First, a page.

He had lost too many buddies over there and, according to our mother, that was the reason he turned into a drunk. I guess it’s as good a reason as any. He used to make decent money as a mechanic but blamed technology for rendering him obsolete. But it was the alcohol that did him in. Last we heard, he was living in Costa Rica with some widow he met at the recycling center. Give him that, at least he recycled his liquor bottles.

That left me to keep the family afloat. Amy, already with two kids of her own, had moved to Texas of all places when her husband got a job transfer. So the timing was perfect when the Placement Center called. My interview with the office manager followed two days later. I had arrived early and waited over an hour in her office. The walls were lined with movie posters of the company’s artistic and commercial hits. I hadn’t seen any of them, movies were expensive and at home, mom preferred to watch the nature shows, though her body was incapable of moving, she liked to travel to exotic places in her mind.

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Le Jet Lag
Part Four

by Peter Lefcourt

The Cannes Film Festival ends and with it the escapades of a film publicist, journalist and producer. See Part One and Part Two and Part Three. 3,614 words. Illustrations by Mark Fearing.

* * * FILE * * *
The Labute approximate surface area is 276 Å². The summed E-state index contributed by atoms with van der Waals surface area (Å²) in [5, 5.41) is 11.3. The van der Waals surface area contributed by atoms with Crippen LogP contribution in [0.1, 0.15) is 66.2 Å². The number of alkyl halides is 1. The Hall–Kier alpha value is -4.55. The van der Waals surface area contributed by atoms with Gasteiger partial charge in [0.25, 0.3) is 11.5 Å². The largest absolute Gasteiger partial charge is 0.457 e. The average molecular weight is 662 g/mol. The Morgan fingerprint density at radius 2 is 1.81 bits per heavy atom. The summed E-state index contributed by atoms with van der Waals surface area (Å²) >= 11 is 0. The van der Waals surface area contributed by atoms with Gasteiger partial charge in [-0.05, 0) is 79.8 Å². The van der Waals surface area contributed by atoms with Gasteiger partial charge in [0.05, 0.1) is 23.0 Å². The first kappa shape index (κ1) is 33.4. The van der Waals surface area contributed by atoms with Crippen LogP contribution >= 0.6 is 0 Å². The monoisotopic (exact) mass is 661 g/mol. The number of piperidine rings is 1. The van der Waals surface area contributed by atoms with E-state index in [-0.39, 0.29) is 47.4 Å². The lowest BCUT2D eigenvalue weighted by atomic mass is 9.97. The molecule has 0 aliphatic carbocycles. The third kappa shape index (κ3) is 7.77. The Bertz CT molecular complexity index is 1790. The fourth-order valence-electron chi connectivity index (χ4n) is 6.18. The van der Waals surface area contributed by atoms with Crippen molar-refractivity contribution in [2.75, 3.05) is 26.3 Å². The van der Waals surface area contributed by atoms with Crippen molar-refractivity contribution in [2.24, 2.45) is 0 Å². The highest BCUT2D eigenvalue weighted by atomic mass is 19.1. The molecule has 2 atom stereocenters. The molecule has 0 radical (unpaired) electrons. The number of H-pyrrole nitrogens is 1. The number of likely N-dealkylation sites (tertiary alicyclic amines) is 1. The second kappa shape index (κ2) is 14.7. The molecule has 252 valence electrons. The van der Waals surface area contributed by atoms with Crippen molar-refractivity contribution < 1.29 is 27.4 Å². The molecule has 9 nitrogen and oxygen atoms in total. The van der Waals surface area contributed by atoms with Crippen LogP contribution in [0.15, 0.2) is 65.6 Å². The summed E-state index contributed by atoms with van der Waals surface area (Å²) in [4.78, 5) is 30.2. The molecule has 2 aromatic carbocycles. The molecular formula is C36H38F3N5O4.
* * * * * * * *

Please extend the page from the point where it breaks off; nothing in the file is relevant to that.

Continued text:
The next morning, American film publicist Erika Marks sat down with Crimea star Hanna Lee Hedson in the luxurious Carlton Hotel on La Croisette and said, choosing her words carefully, “Do you want the film to win the Palme d’Or?”

“Why else would I have shown up in this fucking country?”

“We may have a little obstacle. The French like low-budget art films and this is a budget-busting Hollywood movie. We’d like you to do a news conference today. This will be the last one, I promise. But you’re a fifteen-minute appearance at the Palais away from winning the Cannes Film Festival. With that, you can do any picture you want.”

This thought penetrated deeply into the soft tissue of actress Hanna Lee Hedson’s ego, the place where she lived most of the time. What Erika didn’t tell Hanna was that her film career probably would never recover from all these Crimea press conferences demonstrating her lack of compassion for minority groups. Or that the actress definitely would lose a large chunk of her gross-profit participation revenue when the movie tanked at the box office.

But neither Erika nor her PR boss Larry Moulds cared. They were still focused on ensuring Crimea didn’t win the most prestigious festival award. Or any Cannes award, for that matter. “The Armenians could picket the event. It’d be great pub,” Larry said to Erika an hour later.

“We don’t want overkill. These people get very excited. They could do something really stupid,” Erika reminded him.